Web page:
Implementing Healthcare Reform—Easier Said than Done!

Elizabeth ReganBy: Elizabeth A. Regan, Ph.D., Department Chair, Integrated Information Technology, Professor of Health Information Technology, University of South Carolina

 
The most recent survey of hospital CEOs conducted by the American College of Healthcare Executives reported that healthcare reform implementation is #2 on the list of most concerning issues.  And well it should be.  The record on innovation and change implementation shows that 75 percent of the time, initiatives fall far short of achieving the intended goals and some outright fail—even after investment of millions of dollars. This is especially true in the case of IT enabled innovation.

“Why is this the case?” you might ask.  For starters, implementation is just plain hard work– the effort and resources required tend to be grossly underestimated. It is not the ideas or the technology that lead to failure, it is the way in which the implementation is managed. Significant efforts go into planning, but all too often, sufficient resources do not follow and, even more critical, neither does the leadership of top management.  It all starts at the top.

Leadership is critical in an era of unprecedented change.  It is important to note that
management and leadership are not the same thing. Management focuses on controlling operations; leadership focuses on ensuring the future success of the organization. Management comes with authority; leadership requires followship, which cannot be mandated. Management strives for stability; times of uncertainty call for leadership. One does not necessarily lead to the other. Superb management of what we excel at today may blind us to what needs to be done to succeed in the new era of healthcare.  Research suggests that top management engagement is a key factor in successful innovation.

So what is the proper leadership role for top management in transforming healthcare?  Effective leaders are superb at connecting the dots. They paint the picture on top of the puzzle box in clear strokes that help people understand how the pieces fit together, where they personally fit in, and why the changes are critical to the future success of the organization. How do leaders accomplish that? The following factors would certainly be high on the list.

Be an Effective Advocate

Leaders must be effective advocates for change and the critical role of technology in achieving it. That not only means that they can clearly communicate how planned changes will lead to the intended outcomes, but they must also walk the talk. Effective leaders change their own behaviors consistent with new directions, and demonstrate, both symbolically and in reality, the benefits of new technology and new business practices. The ultimate arbiter of their success is the degree of buy-in and grassroots leadership they generate at the front lines. Remember, leadership requires followship, which cannot be demanded. Building buy-in is the number one role of an effective leader.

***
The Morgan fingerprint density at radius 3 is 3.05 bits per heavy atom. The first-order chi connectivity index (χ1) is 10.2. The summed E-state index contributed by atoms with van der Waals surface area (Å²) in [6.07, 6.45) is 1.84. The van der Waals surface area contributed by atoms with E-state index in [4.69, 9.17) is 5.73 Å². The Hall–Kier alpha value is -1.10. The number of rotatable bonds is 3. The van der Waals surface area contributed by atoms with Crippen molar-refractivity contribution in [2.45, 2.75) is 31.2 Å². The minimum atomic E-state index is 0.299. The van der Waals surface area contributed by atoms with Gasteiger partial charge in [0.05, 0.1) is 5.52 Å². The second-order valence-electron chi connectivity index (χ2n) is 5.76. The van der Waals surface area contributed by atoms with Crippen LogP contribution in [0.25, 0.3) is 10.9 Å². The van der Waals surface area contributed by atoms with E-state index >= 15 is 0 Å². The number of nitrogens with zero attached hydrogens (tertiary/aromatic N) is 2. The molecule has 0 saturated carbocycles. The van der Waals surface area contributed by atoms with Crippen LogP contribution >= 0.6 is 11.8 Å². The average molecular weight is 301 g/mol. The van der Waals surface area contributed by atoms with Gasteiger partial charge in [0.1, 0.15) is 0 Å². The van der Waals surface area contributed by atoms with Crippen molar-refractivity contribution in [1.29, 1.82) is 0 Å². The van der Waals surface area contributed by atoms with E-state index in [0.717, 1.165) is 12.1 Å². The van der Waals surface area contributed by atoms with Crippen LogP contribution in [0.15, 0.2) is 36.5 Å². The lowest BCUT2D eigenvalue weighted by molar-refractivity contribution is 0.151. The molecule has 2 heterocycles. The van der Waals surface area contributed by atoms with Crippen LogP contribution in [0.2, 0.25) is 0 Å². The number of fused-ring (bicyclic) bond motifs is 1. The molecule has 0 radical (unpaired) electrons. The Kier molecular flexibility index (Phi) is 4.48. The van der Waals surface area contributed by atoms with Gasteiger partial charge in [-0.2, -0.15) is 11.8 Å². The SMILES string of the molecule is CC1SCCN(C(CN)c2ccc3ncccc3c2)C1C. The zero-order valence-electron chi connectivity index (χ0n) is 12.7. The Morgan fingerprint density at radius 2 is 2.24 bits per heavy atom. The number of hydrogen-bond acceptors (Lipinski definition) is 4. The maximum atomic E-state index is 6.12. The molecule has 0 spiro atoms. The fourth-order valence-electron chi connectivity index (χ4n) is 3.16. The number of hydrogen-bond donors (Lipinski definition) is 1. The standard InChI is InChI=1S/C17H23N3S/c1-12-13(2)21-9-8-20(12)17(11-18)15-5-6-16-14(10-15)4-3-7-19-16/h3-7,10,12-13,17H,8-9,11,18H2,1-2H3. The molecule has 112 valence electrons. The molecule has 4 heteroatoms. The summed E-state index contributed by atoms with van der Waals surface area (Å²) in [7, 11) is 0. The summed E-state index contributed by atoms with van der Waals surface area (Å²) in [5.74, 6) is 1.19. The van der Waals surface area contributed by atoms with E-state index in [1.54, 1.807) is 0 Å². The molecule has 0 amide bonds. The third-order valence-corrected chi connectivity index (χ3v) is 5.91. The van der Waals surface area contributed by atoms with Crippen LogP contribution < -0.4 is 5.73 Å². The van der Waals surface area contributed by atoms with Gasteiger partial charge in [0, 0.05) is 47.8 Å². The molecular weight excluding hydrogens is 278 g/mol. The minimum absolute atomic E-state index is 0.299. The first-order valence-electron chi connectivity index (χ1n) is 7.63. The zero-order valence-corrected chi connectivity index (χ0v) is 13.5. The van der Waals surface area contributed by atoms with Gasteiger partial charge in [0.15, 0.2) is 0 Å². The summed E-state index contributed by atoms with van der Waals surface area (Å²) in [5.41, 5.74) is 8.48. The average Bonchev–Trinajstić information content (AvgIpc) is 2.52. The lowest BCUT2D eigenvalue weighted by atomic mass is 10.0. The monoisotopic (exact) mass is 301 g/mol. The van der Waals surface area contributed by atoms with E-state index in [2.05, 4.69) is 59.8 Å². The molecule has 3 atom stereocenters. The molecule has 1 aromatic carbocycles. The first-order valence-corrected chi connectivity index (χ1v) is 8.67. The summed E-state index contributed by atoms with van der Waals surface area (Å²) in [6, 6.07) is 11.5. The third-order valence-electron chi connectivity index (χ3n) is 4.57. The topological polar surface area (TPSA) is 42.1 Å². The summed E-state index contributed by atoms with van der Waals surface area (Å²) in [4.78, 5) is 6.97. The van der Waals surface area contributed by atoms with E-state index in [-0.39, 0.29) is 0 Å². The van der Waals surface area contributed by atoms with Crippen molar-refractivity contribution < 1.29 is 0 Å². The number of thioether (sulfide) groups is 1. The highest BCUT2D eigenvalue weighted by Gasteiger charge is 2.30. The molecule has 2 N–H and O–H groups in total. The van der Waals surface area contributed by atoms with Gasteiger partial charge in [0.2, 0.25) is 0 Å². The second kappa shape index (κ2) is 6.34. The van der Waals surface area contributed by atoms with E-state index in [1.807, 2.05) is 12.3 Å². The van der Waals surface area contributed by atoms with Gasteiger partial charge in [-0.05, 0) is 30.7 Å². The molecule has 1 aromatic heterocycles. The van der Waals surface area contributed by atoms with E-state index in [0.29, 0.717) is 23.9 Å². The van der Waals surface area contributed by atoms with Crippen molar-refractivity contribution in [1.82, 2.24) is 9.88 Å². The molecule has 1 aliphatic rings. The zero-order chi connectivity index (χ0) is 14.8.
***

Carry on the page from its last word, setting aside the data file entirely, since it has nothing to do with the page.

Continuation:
Establish the Right Priorities

Leaders establish the right priorities by focusing the organization on the right outcomes. Healthcare transformation must be driven by patient focus – not financial decisions. Why? Because ultimately meeting patient needs will lead to financial success; not the other way around. Today’s technology is empowering patients, and patient choices will drive financial success because patient choices will be based on value—a combination of quality and cost. Patients will migrate to the innovators who are best meeting their healthcare needs. The path to higher quality at reduced cost is through meaningful use of technology, not cost cutting measures. Innovation can lead to reduced cost, but it does not follow that cost cutting will lead to innovation.

Focus on Integration

Top management leadership is also critical because successful change requires a systemic approach, which must come from the top. Innovation projects carried out in silos do not necessarily add up to clinical transformation. In fact, silo projects are difficult to sustain long term. The power of health IT derives from the capability to more effectively and efficiently integrate services across the continuum of patient care. Leaders who understand the power of using technology to share patient information and engage patients in new ways through telemedicine, mobile apps, patient portals, and other innovations, recognize that these changes will pervade every aspect of their operations. It is not feasible to change one operation without affecting many others. Top management’s challenge is in fostering the necessary culture of innovation that engages people throughout the organization in embracing the technology and process changes essential to improving quality and lowering the cost of care.  Execution requires commitment and resources that can only come from the top.

With a focus on these factors, leaders can greatly improve the likelihood of achieving the intended outcomes from innovation initiatives, which will surely be a win for everyone in the future.

 

 

 

About Ethan Baron

Program Manager, Innovation, Healthcare Information Systems, HIMSS
This entry was posted in Health reform, Innovation and tagged , . Bookmark the permalink.

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